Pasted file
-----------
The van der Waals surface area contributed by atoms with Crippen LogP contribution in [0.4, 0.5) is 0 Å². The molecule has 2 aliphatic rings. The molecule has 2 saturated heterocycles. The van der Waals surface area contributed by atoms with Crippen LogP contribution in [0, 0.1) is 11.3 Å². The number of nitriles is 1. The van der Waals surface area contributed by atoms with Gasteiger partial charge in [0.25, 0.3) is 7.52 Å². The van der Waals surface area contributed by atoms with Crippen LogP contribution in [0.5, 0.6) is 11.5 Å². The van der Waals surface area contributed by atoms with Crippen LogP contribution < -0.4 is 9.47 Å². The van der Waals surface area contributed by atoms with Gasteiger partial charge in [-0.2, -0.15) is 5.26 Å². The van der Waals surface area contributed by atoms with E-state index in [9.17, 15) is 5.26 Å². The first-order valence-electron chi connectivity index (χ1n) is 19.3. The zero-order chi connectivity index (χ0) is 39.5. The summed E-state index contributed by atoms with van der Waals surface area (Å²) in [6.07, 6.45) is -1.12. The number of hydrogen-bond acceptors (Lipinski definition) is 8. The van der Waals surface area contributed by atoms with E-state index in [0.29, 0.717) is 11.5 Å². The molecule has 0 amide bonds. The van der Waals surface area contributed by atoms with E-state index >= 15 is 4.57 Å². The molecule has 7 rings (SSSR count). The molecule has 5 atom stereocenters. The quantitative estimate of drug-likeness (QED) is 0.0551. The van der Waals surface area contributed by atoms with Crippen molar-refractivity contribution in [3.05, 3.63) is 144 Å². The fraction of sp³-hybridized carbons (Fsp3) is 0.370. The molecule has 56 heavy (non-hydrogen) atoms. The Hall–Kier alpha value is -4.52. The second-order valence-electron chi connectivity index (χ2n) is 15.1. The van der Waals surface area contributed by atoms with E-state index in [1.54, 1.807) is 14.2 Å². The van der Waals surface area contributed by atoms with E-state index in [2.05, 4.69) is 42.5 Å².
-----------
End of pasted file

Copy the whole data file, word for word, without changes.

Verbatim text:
The van der Waals surface area contributed by atoms with Crippen LogP contribution in [0.4, 0.5) is 0 Å². The molecule has 2 aliphatic rings. The molecule has 2 saturated heterocycles. The van der Waals surface area contributed by atoms with Crippen LogP contribution in [0, 0.1) is 11.3 Å². The number of nitriles is 1. The van der Waals surface area contributed by atoms with Gasteiger partial charge in [0.25, 0.3) is 7.52 Å². The van der Waals surface area contributed by atoms with Crippen LogP contribution in [0.5, 0.6) is 11.5 Å². The van der Waals surface area contributed by atoms with Crippen LogP contribution < -0.4 is 9.47 Å². The van der Waals surface area contributed by atoms with Gasteiger partial charge in [-0.2, -0.15) is 5.26 Å². The van der Waals surface area contributed by atoms with E-state index in [9.17, 15) is 5.26 Å². The first-order valence-electron chi connectivity index (χ1n) is 19.3. The zero-order chi connectivity index (χ0) is 39.5. The summed E-state index contributed by atoms with van der Waals surface area (Å²) in [6.07, 6.45) is -1.12. The number of hydrogen-bond acceptors (Lipinski definition) is 8. The van der Waals surface area contributed by atoms with E-state index in [0.29, 0.717) is 11.5 Å². The molecule has 0 amide bonds. The van der Waals surface area contributed by atoms with E-state index >= 15 is 4.57 Å². The molecule has 7 rings (SSSR count). The molecule has 5 atom stereocenters. The quantitative estimate of drug-likeness (QED) is 0.0551. The van der Waals surface area contributed by atoms with Crippen molar-refractivity contribution in [3.05, 3.63) is 144 Å². The fraction of sp³-hybridized carbons (Fsp3) is 0.370. The molecule has 56 heavy (non-hydrogen) atoms. The Hall–Kier alpha value is -4.52. The second-order valence-electron chi connectivity index (χ2n) is 15.1. The van der Waals surface area contributed by atoms with E-state index in [1.54, 1.807) is 14.2 Å². The van der Waals surface area contributed by atoms with E-state index in [2.05, 4.69) is 42.5 Å².